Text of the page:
The real story behind the infamous Hatfield-McCoy feud

  • Fred Vigeant

The most famous family conflict in American history, the Hatfield-McCoy feud evolved into a mythic American tale of jealousy, rage and revenge – and one which helped create the negative “hillbilly” stereotype that has shaped attitudes towards Appalachia for more than a century. Yet the truth is much more than a tale of two warring families. It is the story of a region and its people forced into sudden change by Eastern capitalists, who transformed Appalachia from an agrarian mountain community into a coal and timber producing workplace owned and run primarily by outside interests.

Deep in the rugged and remote mountains of Central Appalachia, the Tug Fork Valley was the edge of the American frontier in the early 1800s. The Hatfields and the McCoys were among the earliest white settlers in the valley, inhabiting both sides of the Tug Fork, which formed the border between Kentucky and Virginia (later West Virginia). Like most families in the area, the Hatfields and McCoys eked out a living by farming the narrow and steep hollows and foraging for game and wild edibles in the surrounding forests.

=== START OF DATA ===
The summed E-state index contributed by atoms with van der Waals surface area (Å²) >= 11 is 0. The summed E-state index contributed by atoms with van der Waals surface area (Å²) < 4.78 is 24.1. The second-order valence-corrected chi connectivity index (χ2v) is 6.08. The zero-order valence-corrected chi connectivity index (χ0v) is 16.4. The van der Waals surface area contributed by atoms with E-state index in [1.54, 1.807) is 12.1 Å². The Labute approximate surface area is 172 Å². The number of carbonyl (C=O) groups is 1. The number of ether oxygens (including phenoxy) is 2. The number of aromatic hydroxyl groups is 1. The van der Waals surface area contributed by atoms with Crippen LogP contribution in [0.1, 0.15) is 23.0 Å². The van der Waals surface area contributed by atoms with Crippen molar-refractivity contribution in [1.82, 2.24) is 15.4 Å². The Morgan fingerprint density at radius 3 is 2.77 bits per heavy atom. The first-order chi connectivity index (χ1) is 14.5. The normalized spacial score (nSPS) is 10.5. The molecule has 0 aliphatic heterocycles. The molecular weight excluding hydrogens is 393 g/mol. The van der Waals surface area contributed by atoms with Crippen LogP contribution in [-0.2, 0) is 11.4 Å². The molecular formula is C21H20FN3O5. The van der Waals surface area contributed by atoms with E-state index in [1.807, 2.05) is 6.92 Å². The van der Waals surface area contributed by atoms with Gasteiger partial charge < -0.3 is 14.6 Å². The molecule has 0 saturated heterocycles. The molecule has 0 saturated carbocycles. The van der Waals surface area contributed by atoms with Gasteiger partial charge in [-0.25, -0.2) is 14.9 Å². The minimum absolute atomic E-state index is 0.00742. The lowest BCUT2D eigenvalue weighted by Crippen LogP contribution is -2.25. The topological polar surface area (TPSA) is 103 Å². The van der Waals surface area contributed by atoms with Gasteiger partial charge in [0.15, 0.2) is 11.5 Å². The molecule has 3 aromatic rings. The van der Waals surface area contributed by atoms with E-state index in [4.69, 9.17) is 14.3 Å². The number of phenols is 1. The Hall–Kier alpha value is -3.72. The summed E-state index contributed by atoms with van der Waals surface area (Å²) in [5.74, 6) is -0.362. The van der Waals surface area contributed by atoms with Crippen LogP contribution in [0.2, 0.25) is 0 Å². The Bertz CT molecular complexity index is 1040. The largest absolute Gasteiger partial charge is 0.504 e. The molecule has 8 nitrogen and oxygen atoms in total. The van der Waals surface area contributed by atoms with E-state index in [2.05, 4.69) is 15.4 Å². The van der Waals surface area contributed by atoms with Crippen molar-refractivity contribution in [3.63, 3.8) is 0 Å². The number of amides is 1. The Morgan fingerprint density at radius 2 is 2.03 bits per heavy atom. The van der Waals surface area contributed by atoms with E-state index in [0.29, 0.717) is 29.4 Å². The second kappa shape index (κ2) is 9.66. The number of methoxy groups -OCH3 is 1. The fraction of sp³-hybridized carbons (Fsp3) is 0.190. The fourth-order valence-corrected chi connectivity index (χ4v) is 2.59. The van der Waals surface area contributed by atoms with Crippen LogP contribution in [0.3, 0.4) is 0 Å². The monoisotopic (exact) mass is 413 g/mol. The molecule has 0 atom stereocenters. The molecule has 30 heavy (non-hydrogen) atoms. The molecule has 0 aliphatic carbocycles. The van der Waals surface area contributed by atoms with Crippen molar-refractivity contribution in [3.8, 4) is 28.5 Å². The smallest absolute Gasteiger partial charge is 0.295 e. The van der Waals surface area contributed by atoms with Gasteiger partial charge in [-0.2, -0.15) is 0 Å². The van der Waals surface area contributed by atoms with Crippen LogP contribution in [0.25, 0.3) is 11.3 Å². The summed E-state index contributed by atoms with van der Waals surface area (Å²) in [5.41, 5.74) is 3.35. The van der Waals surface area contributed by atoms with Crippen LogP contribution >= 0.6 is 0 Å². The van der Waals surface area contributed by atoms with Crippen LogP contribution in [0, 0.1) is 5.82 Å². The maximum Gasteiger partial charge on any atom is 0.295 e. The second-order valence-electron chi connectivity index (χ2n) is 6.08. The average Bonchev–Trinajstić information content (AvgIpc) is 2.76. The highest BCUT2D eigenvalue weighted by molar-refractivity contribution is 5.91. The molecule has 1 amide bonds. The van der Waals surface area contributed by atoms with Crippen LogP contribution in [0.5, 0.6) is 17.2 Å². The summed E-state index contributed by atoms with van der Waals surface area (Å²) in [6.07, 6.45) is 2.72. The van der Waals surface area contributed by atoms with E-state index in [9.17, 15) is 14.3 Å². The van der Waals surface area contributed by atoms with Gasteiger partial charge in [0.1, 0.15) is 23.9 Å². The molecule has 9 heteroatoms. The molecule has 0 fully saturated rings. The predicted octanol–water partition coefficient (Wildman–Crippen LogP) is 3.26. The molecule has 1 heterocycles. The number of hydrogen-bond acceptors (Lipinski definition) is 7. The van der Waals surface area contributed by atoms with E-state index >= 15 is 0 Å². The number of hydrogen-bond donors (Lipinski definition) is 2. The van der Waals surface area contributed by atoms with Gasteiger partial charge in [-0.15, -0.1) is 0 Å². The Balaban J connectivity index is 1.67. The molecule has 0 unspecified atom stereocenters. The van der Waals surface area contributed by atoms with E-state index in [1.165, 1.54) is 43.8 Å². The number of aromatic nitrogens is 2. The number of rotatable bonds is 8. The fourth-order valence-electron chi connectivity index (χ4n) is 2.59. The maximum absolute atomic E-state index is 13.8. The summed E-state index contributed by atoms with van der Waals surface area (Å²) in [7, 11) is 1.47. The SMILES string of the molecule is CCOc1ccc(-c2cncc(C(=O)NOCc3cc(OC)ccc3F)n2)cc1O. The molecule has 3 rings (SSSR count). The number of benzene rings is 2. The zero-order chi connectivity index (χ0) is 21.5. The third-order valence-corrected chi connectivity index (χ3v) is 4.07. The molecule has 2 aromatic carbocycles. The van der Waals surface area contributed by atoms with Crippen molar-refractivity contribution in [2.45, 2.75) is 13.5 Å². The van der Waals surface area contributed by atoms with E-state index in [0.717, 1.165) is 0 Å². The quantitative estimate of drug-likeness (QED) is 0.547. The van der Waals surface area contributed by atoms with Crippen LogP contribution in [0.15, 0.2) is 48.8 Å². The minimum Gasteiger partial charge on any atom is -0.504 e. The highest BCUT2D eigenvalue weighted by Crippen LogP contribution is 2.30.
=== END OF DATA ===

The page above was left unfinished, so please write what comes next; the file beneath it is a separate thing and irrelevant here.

After the Norfolk & Western completed its railroad through the Tug Valley, massive timbering operations denuded the hillsides, and company-owned coal camps spread along the creek bottoms where there once had been farms. By that time, Anderson Hatfield had sold his land to a coal agent and moved farther up in the mountains out of the Tug Valley. Like many of his neighbors, he had lost his land to outside capitalists.

The Hatfields, McCoys and other mountain families found ways to adapt to the new economic and social order or moved out of Appalachia altogether. But the legacy of the feud remained. And the “hillbilly” image, popularized by reports of the Hatfield-McCoy feud, continues to permeate American popular culture.

Watch Feud on American Experience September 10 at 9:00pm on WITF.  You can also stream the episode on our website or through the PBS app.

 

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